A glimmer of hope has been reported in the battle against the infestation of the Asian Longhorn Beetle. Only a handful of the invasive pests have been caught over the past few months where they had previously numbered in the hundreds.

In a report to the Worcester City Council, Robert L. Moylan, the city’s Commissioner of Public Works and Parks, said that only 28 of the tree-killing beetles had been caught in traps spread throughout the city’s neighborhoods.

“The program that’s in place seems to be impacting the beetle population,” Moylan told the Worcester Telegram & Gazette.

This central Massachusetts city has been at the epicenter in the fight against the Asian Longhorn Beetle ever since a curious resident sent a cellphone picture of an unfamiliar beetle she found in her driveway to the regional office of the U.S. Dept. of Agriculture for identification last year The discovery touched off a massive $24 million containment program that included cutting down 25,000 infected trees in a 74 square-mile area. The USDA plans to spend another $10 million to fight the pest next year.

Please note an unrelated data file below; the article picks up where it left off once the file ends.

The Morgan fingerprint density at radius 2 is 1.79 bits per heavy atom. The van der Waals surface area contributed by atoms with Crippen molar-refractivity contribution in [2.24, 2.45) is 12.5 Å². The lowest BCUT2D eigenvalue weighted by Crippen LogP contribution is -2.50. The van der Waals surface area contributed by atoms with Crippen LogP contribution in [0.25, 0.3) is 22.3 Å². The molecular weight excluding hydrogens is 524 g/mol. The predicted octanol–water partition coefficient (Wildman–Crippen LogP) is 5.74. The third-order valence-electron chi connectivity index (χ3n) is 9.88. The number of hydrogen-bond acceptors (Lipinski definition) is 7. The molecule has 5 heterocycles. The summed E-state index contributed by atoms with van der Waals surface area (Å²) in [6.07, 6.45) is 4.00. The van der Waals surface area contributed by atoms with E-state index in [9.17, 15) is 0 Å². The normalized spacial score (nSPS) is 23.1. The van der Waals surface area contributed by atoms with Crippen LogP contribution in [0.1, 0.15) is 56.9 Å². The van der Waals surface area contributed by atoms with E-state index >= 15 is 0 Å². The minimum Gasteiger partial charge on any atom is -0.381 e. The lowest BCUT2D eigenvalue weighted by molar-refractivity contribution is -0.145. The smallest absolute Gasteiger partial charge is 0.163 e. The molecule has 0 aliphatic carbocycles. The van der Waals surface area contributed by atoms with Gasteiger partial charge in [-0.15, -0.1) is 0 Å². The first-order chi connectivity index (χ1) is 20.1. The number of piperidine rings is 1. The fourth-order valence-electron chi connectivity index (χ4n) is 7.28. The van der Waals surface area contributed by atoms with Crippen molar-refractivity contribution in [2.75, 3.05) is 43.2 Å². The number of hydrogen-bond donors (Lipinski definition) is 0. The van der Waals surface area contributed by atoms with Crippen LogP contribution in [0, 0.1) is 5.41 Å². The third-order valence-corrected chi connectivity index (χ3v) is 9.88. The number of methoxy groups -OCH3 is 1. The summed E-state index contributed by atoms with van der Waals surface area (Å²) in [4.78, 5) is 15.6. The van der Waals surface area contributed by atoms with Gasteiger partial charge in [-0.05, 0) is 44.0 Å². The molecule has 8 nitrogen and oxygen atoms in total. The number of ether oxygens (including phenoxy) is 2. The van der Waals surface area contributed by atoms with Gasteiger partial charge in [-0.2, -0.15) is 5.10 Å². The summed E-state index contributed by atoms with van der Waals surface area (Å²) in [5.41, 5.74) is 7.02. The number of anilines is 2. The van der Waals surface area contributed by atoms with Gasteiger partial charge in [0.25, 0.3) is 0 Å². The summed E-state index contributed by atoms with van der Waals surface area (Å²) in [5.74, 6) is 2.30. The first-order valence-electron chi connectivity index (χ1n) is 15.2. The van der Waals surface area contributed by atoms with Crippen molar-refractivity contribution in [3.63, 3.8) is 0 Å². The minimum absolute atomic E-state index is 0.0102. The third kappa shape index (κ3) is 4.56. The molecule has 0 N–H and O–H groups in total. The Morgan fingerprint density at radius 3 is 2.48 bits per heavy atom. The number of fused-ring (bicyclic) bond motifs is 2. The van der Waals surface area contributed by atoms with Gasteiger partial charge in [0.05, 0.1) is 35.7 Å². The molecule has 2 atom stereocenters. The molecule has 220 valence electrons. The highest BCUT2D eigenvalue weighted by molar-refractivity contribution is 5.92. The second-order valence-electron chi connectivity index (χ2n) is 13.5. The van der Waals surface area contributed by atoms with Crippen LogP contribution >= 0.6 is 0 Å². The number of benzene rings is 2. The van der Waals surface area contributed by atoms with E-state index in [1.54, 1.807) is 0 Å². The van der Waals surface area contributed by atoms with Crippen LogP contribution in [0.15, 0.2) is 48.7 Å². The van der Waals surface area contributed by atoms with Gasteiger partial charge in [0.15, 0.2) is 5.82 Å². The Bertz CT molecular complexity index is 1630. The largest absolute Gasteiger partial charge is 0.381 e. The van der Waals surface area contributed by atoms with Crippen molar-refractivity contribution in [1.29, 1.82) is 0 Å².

The insects were first found in Brooklyn, NY, in 1996, where it is believed they arrived in the United States wooden crates and pallets from China. They spread from there, causing considerable damage in New Jersey and Illinois. The insects bore into hardwoods to feed on the nutrients, eventually killing the trees. Maples, birch, poplars, sycamores, and willows are particularly vulnerable. With no natural predators in this part of the world, the insects are able to spread rapidly.

The Worcester infestation has caused state and local governments throughout New England to mobilize to stop the spread of the insect. Officials have urged residents and summer visitors not to transport firewood from one area to another, as this has been identified as a primary source for the spread of the pest.
In many communities, citizen volunteers are helping to survey trees for signs of the insect. In addition to cutting down and chipping infected trees, healthy trees are being treated with the pesticide imidacloprid.

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